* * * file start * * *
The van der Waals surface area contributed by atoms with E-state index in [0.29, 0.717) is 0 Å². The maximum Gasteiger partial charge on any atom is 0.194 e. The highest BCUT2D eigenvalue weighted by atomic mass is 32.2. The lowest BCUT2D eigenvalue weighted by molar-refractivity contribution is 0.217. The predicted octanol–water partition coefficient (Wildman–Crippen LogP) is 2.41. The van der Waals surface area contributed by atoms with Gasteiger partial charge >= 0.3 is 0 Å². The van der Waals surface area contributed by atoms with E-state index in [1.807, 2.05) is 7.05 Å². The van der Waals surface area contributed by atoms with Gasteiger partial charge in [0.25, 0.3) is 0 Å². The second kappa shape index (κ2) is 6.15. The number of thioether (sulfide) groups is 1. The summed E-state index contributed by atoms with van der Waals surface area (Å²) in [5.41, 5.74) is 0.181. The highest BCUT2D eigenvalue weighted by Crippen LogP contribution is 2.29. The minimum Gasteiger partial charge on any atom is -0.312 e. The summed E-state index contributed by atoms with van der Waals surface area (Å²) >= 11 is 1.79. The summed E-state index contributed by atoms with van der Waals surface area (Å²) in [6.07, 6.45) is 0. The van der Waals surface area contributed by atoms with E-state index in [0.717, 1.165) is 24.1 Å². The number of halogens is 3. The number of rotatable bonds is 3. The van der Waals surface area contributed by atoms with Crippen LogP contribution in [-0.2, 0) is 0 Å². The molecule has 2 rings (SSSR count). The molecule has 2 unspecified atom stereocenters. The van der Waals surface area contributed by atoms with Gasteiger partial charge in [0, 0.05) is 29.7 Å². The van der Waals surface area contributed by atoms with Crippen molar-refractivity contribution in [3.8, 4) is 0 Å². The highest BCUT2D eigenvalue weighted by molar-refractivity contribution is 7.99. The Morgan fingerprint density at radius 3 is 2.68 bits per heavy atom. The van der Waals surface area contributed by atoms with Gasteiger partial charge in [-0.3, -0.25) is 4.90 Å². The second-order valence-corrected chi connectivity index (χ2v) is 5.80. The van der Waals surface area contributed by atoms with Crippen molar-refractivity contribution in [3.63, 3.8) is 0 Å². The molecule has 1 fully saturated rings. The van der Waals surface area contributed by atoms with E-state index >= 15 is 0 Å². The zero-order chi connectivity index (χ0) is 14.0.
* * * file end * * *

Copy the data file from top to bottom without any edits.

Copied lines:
The van der Waals surface area contributed by atoms with E-state index in [0.29, 0.717) is 0 Å². The maximum Gasteiger partial charge on any atom is 0.194 e. The highest BCUT2D eigenvalue weighted by atomic mass is 32.2. The lowest BCUT2D eigenvalue weighted by molar-refractivity contribution is 0.217. The predicted octanol–water partition coefficient (Wildman–Crippen LogP) is 2.41. The van der Waals surface area contributed by atoms with Gasteiger partial charge >= 0.3 is 0 Å². The van der Waals surface area contributed by atoms with E-state index in [1.807, 2.05) is 7.05 Å². The van der Waals surface area contributed by atoms with Gasteiger partial charge in [0.25, 0.3) is 0 Å². The second kappa shape index (κ2) is 6.15. The number of thioether (sulfide) groups is 1. The summed E-state index contributed by atoms with van der Waals surface area (Å²) in [5.41, 5.74) is 0.181. The highest BCUT2D eigenvalue weighted by Crippen LogP contribution is 2.29. The minimum Gasteiger partial charge on any atom is -0.312 e. The summed E-state index contributed by atoms with van der Waals surface area (Å²) >= 11 is 1.79. The summed E-state index contributed by atoms with van der Waals surface area (Å²) in [6.07, 6.45) is 0. The van der Waals surface area contributed by atoms with E-state index in [0.717, 1.165) is 24.1 Å². The number of halogens is 3. The number of rotatable bonds is 3. The van der Waals surface area contributed by atoms with Crippen LogP contribution in [-0.2, 0) is 0 Å². The molecule has 2 rings (SSSR count). The molecule has 2 unspecified atom stereocenters. The van der Waals surface area contributed by atoms with Gasteiger partial charge in [0, 0.05) is 29.7 Å². The van der Waals surface area contributed by atoms with Crippen molar-refractivity contribution in [3.8, 4) is 0 Å². The highest BCUT2D eigenvalue weighted by molar-refractivity contribution is 7.99. The Morgan fingerprint density at radius 3 is 2.68 bits per heavy atom. The van der Waals surface area contributed by atoms with Gasteiger partial charge in [-0.3, -0.25) is 4.90 Å². The second-order valence-corrected chi connectivity index (χ2v) is 5.80. The van der Waals surface area contributed by atoms with Crippen molar-refractivity contribution in [3.63, 3.8) is 0 Å². The molecule has 1 fully saturated rings. The van der Waals surface area contributed by atoms with E-state index >= 15 is 0 Å². The zero-order chi connectivity index (χ0) is 14.0.